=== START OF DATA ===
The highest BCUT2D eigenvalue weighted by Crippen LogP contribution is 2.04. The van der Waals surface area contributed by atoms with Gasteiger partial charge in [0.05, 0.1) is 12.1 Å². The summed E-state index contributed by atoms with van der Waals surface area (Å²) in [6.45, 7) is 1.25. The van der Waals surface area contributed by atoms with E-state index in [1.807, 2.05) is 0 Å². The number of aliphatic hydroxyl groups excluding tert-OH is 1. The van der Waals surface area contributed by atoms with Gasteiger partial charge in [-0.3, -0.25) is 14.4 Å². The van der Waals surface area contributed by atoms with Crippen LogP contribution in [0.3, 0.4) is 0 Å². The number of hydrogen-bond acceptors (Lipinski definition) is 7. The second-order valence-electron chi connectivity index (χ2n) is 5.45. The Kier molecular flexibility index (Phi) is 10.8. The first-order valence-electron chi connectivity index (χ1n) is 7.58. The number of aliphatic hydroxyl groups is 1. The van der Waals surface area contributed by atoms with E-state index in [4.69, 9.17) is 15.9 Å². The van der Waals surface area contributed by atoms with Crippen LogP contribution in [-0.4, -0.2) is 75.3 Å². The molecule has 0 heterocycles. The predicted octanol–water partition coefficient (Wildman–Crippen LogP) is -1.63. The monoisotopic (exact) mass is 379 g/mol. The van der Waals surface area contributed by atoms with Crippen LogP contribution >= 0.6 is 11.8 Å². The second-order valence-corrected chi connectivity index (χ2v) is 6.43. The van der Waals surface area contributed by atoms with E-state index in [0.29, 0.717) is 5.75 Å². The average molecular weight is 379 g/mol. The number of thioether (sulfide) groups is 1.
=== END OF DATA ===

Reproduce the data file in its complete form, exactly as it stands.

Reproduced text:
The highest BCUT2D eigenvalue weighted by Crippen LogP contribution is 2.04. The van der Waals surface area contributed by atoms with Gasteiger partial charge in [0.05, 0.1) is 12.1 Å². The summed E-state index contributed by atoms with van der Waals surface area (Å²) in [6.45, 7) is 1.25. The van der Waals surface area contributed by atoms with E-state index in [1.807, 2.05) is 0 Å². The number of aliphatic hydroxyl groups excluding tert-OH is 1. The van der Waals surface area contributed by atoms with Gasteiger partial charge in [-0.3, -0.25) is 14.4 Å². The van der Waals surface area contributed by atoms with Crippen LogP contribution in [0.3, 0.4) is 0 Å². The number of hydrogen-bond acceptors (Lipinski definition) is 7. The second-order valence-electron chi connectivity index (χ2n) is 5.45. The Kier molecular flexibility index (Phi) is 10.8. The first-order valence-electron chi connectivity index (χ1n) is 7.58. The number of aliphatic hydroxyl groups is 1. The van der Waals surface area contributed by atoms with E-state index in [4.69, 9.17) is 15.9 Å². The van der Waals surface area contributed by atoms with Crippen LogP contribution in [-0.4, -0.2) is 75.3 Å². The molecule has 0 heterocycles. The predicted octanol–water partition coefficient (Wildman–Crippen LogP) is -1.63. The monoisotopic (exact) mass is 379 g/mol. The van der Waals surface area contributed by atoms with Crippen LogP contribution >= 0.6 is 11.8 Å². The second-order valence-corrected chi connectivity index (χ2v) is 6.43. The van der Waals surface area contributed by atoms with E-state index in [0.29, 0.717) is 5.75 Å². The average molecular weight is 379 g/mol. The number of thioether (sulfide) groups is 1.